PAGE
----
The Welsh sector has raised fears that plans by the Cardiff government to directly fund higher education could threaten university autonomy and academic freedom.
Respondents to a consultation on the Welsh government’s White Paper, Further and Higher Education (Wales), said that the proposal could “damage the reputation” of universities in the country.
The proposal, made last July, suggests that money could be channelled directly from the government - bypassing the Higher Education Funding Council for Wales - when it is “strategically appropriate”, for example where the system fails to meet “employer needs and learner demand”.
It argues that direct funding could remove bureaucracy and that “bulk buying” by the government could achieve economies of scale.
But a summary of responses to a consultation on the Bill, released on 12 March, includes concerns that two funding sources could “cause complication and confusion for institutions and result in unnecessary duplication of work and systems”.
“Institutional autonomy is a perceived strength of the UK higher education sector and the proposal could potentially damage the reputation of the higher education sector in Wales, both in the UK and internationally,” some respondents thought.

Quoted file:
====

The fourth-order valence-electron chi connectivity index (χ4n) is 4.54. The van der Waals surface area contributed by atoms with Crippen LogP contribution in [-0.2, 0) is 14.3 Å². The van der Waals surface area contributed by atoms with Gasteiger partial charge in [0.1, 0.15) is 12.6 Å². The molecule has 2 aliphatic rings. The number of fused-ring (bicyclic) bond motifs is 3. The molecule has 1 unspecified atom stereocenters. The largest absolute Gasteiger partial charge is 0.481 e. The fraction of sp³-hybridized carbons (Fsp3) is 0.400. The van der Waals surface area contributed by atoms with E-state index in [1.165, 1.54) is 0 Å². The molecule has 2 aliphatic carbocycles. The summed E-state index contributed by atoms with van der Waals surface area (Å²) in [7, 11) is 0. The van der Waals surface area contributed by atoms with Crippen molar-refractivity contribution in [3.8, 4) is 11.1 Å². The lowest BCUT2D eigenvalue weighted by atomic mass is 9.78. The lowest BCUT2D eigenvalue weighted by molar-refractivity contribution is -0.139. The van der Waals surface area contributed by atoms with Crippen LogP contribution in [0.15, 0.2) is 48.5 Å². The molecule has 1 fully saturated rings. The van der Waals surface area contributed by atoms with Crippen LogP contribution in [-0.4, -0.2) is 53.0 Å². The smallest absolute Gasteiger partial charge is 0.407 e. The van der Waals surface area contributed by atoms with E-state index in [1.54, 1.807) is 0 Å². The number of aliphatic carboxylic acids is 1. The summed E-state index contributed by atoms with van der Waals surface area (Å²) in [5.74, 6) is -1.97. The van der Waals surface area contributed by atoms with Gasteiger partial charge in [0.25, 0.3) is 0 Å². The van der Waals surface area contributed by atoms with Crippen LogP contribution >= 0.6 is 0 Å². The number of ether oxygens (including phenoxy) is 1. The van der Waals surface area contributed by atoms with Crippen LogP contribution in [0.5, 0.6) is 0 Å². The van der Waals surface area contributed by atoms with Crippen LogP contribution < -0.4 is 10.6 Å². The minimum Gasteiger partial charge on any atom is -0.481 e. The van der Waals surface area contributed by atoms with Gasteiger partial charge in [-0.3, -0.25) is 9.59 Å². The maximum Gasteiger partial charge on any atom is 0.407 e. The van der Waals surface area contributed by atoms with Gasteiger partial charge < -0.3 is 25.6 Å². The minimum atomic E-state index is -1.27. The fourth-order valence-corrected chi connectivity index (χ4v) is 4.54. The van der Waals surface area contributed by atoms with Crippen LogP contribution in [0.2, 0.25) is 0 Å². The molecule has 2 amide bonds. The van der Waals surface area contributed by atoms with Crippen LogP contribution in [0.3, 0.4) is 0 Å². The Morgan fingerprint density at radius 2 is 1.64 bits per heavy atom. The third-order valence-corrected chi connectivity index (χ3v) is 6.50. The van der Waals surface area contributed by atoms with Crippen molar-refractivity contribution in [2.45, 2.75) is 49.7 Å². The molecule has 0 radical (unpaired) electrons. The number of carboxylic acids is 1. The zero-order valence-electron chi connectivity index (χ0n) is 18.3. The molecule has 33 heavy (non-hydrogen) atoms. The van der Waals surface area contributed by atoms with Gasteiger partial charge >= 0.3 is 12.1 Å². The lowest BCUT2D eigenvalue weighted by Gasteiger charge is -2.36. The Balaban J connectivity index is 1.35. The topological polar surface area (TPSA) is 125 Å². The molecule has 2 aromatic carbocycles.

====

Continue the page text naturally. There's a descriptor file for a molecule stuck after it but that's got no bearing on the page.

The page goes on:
Direct funding would break “the principle that higher education should be funded through an arm’s-length body”.
There were also worries that some universities might receive a higher level of direct government funding than others, reintroducing the “binary line” - the pre-1992 distinction between universities and centrally funded polytechnics.
The Welsh government has not released individual responses to the Bill, so it is not clear which universities, organisations or individuals raised these concerns.
A Higher Education Policy Institute report last year warned that universities in the devolved nations risked having their autonomy eroded.
A spokesman for the Welsh government said it would take account of the consultation responses when setting out its proposals in detail.